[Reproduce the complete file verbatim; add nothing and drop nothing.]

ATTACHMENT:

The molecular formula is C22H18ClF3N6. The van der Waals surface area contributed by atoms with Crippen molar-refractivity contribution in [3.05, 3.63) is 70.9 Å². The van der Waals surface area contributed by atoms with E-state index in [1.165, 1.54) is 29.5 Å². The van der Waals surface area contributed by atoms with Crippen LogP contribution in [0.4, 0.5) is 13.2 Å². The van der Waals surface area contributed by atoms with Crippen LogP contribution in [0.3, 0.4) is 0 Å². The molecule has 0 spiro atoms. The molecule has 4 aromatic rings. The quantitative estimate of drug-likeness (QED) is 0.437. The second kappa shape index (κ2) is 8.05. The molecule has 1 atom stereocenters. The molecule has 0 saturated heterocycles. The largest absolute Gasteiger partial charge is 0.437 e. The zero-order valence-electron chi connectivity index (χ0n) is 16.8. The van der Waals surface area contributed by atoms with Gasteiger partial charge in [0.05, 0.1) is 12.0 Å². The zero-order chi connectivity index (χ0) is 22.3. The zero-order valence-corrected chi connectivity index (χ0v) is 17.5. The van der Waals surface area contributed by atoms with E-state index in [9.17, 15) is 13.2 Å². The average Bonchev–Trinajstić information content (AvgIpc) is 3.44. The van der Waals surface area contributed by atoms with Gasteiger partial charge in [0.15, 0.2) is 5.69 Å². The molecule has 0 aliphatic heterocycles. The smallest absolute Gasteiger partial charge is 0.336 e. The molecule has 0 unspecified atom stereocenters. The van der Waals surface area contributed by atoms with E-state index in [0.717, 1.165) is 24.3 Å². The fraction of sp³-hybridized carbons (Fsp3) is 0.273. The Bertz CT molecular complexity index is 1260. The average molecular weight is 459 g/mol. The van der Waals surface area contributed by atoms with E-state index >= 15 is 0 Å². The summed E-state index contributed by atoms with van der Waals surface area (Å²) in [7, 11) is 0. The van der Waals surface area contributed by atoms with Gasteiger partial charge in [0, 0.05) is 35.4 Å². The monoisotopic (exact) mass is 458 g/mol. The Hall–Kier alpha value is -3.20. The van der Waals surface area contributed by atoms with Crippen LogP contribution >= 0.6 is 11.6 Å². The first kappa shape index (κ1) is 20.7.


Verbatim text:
The molecular formula is C22H18ClF3N6. The van der Waals surface area contributed by atoms with Crippen molar-refractivity contribution in [3.05, 3.63) is 70.9 Å². The van der Waals surface area contributed by atoms with E-state index in [1.165, 1.54) is 29.5 Å². The van der Waals surface area contributed by atoms with Crippen LogP contribution in [0.4, 0.5) is 13.2 Å². The van der Waals surface area contributed by atoms with Crippen LogP contribution in [0.3, 0.4) is 0 Å². The molecule has 0 spiro atoms. The molecule has 4 aromatic rings. The quantitative estimate of drug-likeness (QED) is 0.437. The second kappa shape index (κ2) is 8.05. The molecule has 1 atom stereocenters. The molecule has 0 saturated heterocycles. The largest absolute Gasteiger partial charge is 0.437 e. The zero-order valence-electron chi connectivity index (χ0n) is 16.8. The van der Waals surface area contributed by atoms with Gasteiger partial charge in [0.05, 0.1) is 12.0 Å². The zero-order chi connectivity index (χ0) is 22.3. The zero-order valence-corrected chi connectivity index (χ0v) is 17.5. The van der Waals surface area contributed by atoms with E-state index in [9.17, 15) is 13.2 Å². The average Bonchev–Trinajstić information content (AvgIpc) is 3.44. The van der Waals surface area contributed by atoms with Gasteiger partial charge in [0.15, 0.2) is 5.69 Å². The molecule has 0 aliphatic heterocycles. The smallest absolute Gasteiger partial charge is 0.336 e. The molecule has 0 unspecified atom stereocenters. The van der Waals surface area contributed by atoms with E-state index in [0.717, 1.165) is 24.3 Å². The fraction of sp³-hybridized carbons (Fsp3) is 0.273. The Bertz CT molecular complexity index is 1260. The average molecular weight is 459 g/mol. The van der Waals surface area contributed by atoms with E-state index >= 15 is 0 Å². The summed E-state index contributed by atoms with van der Waals surface area (Å²) in [7, 11) is 0. The van der Waals surface area contributed by atoms with Gasteiger partial charge in [0, 0.05) is 35.4 Å². The monoisotopic (exact) mass is 458 g/mol. The Hall–Kier alpha value is -3.20. The van der Waals surface area contributed by atoms with Crippen LogP contribution >= 0.6 is 11.6 Å². The first kappa shape index (κ1) is 20.7.